The femme fatale, French for “fatal woman,” is one of the most recognizable archetypes of American cinema. She is usually characterized by creating sexual tension in the narratives, by having an independent or rebellious spirit, by desiring wealth and control, and by being punished at the end (161-163 Dickos). Historians and film scholars alike have put forward the idea that this type of character was created as a form of backlash against women entering the workforce in the post-WWII years. In fact, Haskell in From Reverence to Rape argues that the image of the femme fatale— just like the image of noir protagonists—“takes its shading from the general Zeitgeist: in this case, the alternating optimism/pessimism, […] and, from the standpoint of sexual politics, the influx of women into the job market (and their obvious success)” (194). Even though most femme fatales share the aforementioned characteristics, there are still some nuances between the archetypes due to society’s ever-changing beliefs. For the purpose of this paper, the evolution of the femme fatale will be examined by looking at the femme fatale of the 1940’s, 1950’s and of contemporary neo-noirs.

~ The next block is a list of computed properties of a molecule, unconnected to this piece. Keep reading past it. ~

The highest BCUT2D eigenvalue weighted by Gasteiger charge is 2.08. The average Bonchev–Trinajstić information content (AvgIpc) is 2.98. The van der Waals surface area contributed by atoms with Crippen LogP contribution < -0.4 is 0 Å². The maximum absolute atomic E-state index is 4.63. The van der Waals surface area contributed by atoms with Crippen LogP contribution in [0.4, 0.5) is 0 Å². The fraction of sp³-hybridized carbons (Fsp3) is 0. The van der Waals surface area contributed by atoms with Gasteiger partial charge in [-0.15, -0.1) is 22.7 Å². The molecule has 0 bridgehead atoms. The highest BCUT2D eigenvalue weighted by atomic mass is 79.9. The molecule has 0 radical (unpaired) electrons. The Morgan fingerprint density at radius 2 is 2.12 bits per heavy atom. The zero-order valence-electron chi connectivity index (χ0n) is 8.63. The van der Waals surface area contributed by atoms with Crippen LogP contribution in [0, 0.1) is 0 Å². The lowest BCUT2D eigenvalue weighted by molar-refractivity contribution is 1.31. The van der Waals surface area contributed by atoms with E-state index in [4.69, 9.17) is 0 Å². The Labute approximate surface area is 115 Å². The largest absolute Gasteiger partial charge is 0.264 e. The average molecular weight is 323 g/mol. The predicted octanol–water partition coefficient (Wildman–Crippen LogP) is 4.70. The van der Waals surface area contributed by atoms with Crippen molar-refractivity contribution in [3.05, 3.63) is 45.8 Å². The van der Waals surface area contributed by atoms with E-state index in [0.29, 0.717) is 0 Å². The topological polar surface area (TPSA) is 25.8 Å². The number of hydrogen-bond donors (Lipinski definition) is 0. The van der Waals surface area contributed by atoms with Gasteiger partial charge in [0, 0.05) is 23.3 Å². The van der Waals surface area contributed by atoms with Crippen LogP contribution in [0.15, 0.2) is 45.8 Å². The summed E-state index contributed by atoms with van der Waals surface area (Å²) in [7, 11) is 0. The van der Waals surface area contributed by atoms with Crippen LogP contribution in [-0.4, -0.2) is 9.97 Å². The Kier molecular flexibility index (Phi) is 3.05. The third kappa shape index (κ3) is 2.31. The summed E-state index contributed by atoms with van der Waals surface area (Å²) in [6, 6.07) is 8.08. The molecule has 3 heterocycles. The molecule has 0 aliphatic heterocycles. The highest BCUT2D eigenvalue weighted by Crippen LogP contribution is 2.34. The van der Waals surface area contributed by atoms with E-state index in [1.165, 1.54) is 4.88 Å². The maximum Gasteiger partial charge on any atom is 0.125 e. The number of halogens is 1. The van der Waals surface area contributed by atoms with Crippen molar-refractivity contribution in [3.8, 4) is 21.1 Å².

In the 1940’s, the femme fatale truly illustrates the misogynistic attitudes found in post-war American society. Barbara Stanwyck’s character in Double Indemnity is the quintessential femme fatale: seductive, cunning, manipulative, and evil. Phyllis Dietrichson (Stanwyck) and her stepdaughter—the only other female character in the story—truly exemplify the virgin/whore dichotomy. Although the male protagonist is morally ambiguous and complex in Billy Wilder’s film, there are no gray areas when it comes to the women; they are perceived as either good or evil. Phyllis represents the suburban wife, whose scheme involves killing off her husband in order to claim some insurance money. She lures our noir protagonist, Walter Neff, into the criminal world by using nothing less than her seductive powers. Although at first they seem united by the crime they have committed, Phyllis, being the femme fatale that she is, figuratively stabs Walter Neff in the back. Jack Boozer in “The Lethal Femme Fatale in the Noir Tradition” claims that the fact that the woman is represented as a primary sexual deceiver is something worthy of study because it also relates to the idea that women of the era had fewer options (both behavioral and financial) than their male counterparts (21). This seems to explain why she opts for a manipulative approach and why she thinks sexuality is her only available weapon.